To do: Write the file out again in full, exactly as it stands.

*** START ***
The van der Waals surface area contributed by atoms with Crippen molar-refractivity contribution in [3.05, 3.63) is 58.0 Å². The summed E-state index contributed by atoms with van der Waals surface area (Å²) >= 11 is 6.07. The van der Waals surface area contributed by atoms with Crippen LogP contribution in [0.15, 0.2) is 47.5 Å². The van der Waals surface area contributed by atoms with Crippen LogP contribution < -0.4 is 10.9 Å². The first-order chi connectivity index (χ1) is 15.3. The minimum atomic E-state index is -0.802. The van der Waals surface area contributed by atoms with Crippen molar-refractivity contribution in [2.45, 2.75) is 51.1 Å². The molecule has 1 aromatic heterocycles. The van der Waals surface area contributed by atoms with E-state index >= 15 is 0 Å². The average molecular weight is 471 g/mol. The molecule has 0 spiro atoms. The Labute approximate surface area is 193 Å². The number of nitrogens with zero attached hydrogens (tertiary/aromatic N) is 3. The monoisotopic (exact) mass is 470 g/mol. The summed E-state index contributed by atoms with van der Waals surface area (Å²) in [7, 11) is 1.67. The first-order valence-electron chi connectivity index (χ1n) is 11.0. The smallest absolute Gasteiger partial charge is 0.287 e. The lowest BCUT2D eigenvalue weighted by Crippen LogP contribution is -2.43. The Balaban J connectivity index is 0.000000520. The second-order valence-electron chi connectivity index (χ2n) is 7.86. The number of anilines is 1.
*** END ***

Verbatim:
The van der Waals surface area contributed by atoms with Crippen molar-refractivity contribution in [3.05, 3.63) is 58.0 Å². The summed E-state index contributed by atoms with van der Waals surface area (Å²) >= 11 is 6.07. The van der Waals surface area contributed by atoms with Crippen LogP contribution in [0.15, 0.2) is 47.5 Å². The van der Waals surface area contributed by atoms with Crippen LogP contribution < -0.4 is 10.9 Å². The first-order chi connectivity index (χ1) is 15.3. The minimum atomic E-state index is -0.802. The van der Waals surface area contributed by atoms with Crippen molar-refractivity contribution in [2.45, 2.75) is 51.1 Å². The molecule has 1 aromatic heterocycles. The van der Waals surface area contributed by atoms with E-state index >= 15 is 0 Å². The average molecular weight is 471 g/mol. The molecule has 0 spiro atoms. The Labute approximate surface area is 193 Å². The number of nitrogens with zero attached hydrogens (tertiary/aromatic N) is 3. The monoisotopic (exact) mass is 470 g/mol. The summed E-state index contributed by atoms with van der Waals surface area (Å²) in [7, 11) is 1.67. The first-order valence-electron chi connectivity index (χ1n) is 11.0. The smallest absolute Gasteiger partial charge is 0.287 e. The lowest BCUT2D eigenvalue weighted by Crippen LogP contribution is -2.43. The Balaban J connectivity index is 0.000000520. The second-order valence-electron chi connectivity index (χ2n) is 7.86. The number of anilines is 1.